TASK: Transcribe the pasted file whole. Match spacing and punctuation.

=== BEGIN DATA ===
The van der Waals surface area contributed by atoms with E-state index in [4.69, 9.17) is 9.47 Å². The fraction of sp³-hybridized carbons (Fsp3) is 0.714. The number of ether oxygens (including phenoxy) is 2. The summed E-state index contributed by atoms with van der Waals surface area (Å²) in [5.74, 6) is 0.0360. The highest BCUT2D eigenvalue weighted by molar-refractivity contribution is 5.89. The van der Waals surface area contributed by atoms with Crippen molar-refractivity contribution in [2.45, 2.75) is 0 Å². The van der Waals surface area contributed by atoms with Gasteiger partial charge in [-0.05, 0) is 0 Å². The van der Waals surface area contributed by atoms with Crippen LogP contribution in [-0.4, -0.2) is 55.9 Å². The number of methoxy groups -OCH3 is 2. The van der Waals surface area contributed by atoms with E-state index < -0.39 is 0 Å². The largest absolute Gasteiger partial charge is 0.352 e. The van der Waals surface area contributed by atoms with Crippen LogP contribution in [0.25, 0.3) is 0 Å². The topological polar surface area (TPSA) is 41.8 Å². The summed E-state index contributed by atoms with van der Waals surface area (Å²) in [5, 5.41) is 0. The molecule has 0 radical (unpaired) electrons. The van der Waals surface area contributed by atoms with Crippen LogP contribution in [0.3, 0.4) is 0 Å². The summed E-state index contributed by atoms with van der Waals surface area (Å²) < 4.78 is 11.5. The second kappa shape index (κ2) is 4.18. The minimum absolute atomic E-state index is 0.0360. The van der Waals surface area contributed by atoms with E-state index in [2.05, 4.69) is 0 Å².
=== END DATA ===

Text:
The van der Waals surface area contributed by atoms with E-state index in [4.69, 9.17) is 9.47 Å². The fraction of sp³-hybridized carbons (Fsp3) is 0.714. The number of ether oxygens (including phenoxy) is 2. The summed E-state index contributed by atoms with van der Waals surface area (Å²) in [5.74, 6) is 0.0360. The highest BCUT2D eigenvalue weighted by molar-refractivity contribution is 5.89. The van der Waals surface area contributed by atoms with Crippen molar-refractivity contribution in [2.45, 2.75) is 0 Å². The van der Waals surface area contributed by atoms with Gasteiger partial charge in [-0.05, 0) is 0 Å². The van der Waals surface area contributed by atoms with Crippen LogP contribution in [-0.4, -0.2) is 55.9 Å². The number of methoxy groups -OCH3 is 2. The van der Waals surface area contributed by atoms with E-state index < -0.39 is 0 Å². The largest absolute Gasteiger partial charge is 0.352 e. The van der Waals surface area contributed by atoms with Crippen LogP contribution in [0.25, 0.3) is 0 Å². The topological polar surface area (TPSA) is 41.8 Å². The summed E-state index contributed by atoms with van der Waals surface area (Å²) in [5, 5.41) is 0. The molecule has 0 radical (unpaired) electrons. The van der Waals surface area contributed by atoms with Crippen LogP contribution in [0.3, 0.4) is 0 Å². The summed E-state index contributed by atoms with van der Waals surface area (Å²) < 4.78 is 11.5. The second kappa shape index (κ2) is 4.18. The minimum absolute atomic E-state index is 0.0360. The van der Waals surface area contributed by atoms with E-state index in [2.05, 4.69) is 0 Å².